One can only feel morose while watching the tragic end of Jack and the other victims of the sinking ship in the movie Titanic. That cursed iceberg appeared out of nowhere in the North Atlantic Ocean and sunk that majestic ship. Most of the people died by falling in the freezing water, which was ice-cold, and were unable to hold on until the rescue boats arrived (although a few did survive and were rescued from the frigid water).
This one incident, and many more such incidents, demonstrate how ‘cold’ and deadly seawater can be. However, have you ever thought of how oceans might freeze? Have you ever considered how the Arctic Ocean, being such a vast body of water, manages to freeze?
Arctic Ocean: An Overview
The Arctic Ocean, also known as the Northern Ocean, is located in the Northern Hemisphere and is the smallest and the least shallow of the five oceans on our planet. It is the northern segment of the one water body that encompasses all of the world – the World Ocean. Most of the Arctic Ocean is surrounded by Eurasia and North America.
The most noteworthy thing about the Arctic Ocean is that it’s partly covered with ice throughout the whole year and almost completely covered by a layer of ice in the winter. How does such an enormous water body freeze and why doesn’t this happen with other oceans?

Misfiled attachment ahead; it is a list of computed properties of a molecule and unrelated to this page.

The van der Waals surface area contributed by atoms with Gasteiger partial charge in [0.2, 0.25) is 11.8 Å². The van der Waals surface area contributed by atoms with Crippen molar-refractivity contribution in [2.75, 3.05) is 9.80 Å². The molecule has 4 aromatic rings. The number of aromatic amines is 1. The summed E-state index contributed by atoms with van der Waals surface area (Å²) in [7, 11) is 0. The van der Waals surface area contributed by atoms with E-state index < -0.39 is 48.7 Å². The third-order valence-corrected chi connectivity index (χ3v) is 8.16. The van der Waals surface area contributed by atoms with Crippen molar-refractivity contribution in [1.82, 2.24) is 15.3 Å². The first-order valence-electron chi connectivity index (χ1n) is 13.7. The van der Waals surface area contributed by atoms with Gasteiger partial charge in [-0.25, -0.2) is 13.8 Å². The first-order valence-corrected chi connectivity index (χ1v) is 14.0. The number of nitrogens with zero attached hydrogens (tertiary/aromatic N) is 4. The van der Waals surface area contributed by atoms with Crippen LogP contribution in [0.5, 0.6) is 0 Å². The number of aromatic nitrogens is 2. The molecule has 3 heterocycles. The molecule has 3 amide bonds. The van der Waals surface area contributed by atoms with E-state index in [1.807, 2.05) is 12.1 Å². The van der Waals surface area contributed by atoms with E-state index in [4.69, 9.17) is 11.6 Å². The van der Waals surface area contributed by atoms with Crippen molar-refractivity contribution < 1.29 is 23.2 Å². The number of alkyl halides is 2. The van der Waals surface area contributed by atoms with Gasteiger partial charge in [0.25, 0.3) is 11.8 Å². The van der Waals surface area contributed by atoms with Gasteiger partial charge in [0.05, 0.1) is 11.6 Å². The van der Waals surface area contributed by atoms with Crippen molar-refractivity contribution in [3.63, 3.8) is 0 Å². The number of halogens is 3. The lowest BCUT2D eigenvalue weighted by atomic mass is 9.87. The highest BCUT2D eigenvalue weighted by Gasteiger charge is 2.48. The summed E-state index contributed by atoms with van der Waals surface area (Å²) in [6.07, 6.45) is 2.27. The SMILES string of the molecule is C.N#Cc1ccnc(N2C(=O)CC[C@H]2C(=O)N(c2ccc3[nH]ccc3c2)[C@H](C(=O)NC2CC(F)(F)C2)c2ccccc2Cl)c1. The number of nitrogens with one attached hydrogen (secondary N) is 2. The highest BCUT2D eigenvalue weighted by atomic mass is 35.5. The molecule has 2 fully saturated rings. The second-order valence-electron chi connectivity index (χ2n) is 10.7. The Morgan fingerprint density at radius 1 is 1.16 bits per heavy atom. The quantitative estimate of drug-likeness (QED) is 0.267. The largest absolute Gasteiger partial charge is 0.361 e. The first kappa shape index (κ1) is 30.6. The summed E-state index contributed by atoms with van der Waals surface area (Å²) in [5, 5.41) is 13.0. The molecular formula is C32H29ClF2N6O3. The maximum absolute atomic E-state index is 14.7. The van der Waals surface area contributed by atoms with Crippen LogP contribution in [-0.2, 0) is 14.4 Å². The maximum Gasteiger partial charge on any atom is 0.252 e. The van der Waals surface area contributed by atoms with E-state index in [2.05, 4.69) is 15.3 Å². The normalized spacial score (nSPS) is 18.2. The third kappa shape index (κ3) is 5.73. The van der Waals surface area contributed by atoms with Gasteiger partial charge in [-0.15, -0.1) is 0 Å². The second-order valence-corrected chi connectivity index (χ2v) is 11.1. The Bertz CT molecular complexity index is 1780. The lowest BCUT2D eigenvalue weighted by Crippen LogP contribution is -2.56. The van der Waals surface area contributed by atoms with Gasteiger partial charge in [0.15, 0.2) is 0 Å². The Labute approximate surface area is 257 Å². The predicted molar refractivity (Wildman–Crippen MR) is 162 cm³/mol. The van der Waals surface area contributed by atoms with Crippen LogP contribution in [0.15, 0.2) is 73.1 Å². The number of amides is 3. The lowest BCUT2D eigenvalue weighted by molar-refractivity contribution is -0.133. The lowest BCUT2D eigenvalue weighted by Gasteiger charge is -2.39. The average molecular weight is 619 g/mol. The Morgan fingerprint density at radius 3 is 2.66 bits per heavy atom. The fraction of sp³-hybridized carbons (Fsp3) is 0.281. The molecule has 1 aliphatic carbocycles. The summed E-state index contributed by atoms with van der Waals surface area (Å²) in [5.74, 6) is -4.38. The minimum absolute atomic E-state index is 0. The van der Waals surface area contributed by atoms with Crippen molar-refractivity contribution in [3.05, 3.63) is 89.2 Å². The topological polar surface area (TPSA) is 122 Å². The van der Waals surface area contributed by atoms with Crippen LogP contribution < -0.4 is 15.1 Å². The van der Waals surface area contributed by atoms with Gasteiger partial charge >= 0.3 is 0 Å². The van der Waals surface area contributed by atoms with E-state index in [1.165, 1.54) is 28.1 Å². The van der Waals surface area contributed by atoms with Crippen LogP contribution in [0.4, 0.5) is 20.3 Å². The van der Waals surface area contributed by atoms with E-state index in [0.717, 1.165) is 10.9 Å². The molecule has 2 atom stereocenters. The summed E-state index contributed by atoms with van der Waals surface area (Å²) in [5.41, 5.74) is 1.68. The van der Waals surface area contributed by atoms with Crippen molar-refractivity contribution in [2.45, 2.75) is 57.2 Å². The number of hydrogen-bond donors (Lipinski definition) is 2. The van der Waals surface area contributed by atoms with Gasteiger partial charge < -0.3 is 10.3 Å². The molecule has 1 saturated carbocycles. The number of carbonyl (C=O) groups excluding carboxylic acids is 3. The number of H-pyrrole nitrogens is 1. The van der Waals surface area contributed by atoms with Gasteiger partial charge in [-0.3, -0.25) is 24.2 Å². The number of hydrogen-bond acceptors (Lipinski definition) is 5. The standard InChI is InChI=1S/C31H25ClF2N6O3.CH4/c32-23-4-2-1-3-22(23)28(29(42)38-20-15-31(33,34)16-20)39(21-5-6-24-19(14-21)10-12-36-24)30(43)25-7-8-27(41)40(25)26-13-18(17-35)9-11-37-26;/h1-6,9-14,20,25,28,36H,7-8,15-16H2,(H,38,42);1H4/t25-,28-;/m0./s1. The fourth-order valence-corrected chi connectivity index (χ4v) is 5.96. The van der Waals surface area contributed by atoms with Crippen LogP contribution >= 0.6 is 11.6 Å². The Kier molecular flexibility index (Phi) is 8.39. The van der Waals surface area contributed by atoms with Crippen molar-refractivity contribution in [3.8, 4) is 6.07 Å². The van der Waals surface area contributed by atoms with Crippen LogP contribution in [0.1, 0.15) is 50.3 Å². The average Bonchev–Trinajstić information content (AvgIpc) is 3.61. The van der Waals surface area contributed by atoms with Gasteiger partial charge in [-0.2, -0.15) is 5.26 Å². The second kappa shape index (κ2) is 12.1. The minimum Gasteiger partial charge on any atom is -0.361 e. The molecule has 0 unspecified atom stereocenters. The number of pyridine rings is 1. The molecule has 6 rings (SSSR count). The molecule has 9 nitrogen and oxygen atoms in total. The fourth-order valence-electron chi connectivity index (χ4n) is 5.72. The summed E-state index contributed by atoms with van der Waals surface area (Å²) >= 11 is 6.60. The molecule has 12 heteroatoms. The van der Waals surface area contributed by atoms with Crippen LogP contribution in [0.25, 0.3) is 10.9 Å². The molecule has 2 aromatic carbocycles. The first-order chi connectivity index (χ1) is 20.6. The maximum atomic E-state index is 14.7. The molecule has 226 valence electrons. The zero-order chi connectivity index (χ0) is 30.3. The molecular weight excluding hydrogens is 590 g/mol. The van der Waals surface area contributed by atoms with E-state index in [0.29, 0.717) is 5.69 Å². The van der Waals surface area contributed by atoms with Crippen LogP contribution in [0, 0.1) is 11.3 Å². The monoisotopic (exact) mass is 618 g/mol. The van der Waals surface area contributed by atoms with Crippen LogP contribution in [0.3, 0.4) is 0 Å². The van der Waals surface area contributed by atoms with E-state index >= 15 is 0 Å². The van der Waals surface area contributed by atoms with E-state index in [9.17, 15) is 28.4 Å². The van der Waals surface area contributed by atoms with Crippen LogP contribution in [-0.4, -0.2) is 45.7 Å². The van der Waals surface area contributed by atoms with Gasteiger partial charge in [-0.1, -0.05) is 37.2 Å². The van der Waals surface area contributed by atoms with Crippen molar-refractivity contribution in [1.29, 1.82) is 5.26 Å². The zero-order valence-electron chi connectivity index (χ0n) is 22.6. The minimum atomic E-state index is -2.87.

Lower Freezing Point
Pure water freezes at 0 Degree Celsius. Note that we are talking about ‘pure’ water, the kind that is free of impurities. World sea water, on the other hand, is heavily with impurities in the form of salts and other minerals, which amounts to approximately 3.5% of the total sea water. Due to this, water freezes at a lower temperature (-2 Degrees Celsius) because the freezing point of water depends on the volume and type of molecules it contains.
The Arctic Ocean is the least saline due to low evaporation levels, limited connectivity to surrounding oceanic waters with higher salinities, and heavy freshwater inflow from rivers and streams. This is why the Arctic Ocean freezes more easily.
During the winter season, when the temperature of water begins to gradually fall, a deep layer of seawater begins to develop tiny ice-crystals called frazil ice. As the temperature drops further, this layer thickens. Small pockets of this salty slush begin to accumulate until they become heavy enough to sink. Due to this, the layer which remains at the top has a lower salt content. This means that it is purer; therefore, the fall in temperature is enough to convert ice-crystals into small ice-packs.
These ice-packs combine together to become a single floating sheet. These floating sheets are what look like frozen water or a frozen Arctic Ocean. The thickness of the ice sheets varies throughout the year, but it’s thickest during winters and peaks in the month of March. On the other hand, ice layers begin to retreat during the summer and the lowest thickness is typically around September.
Now you know how nature manages to freeze such vast and formidable water bodies! It’s not magic!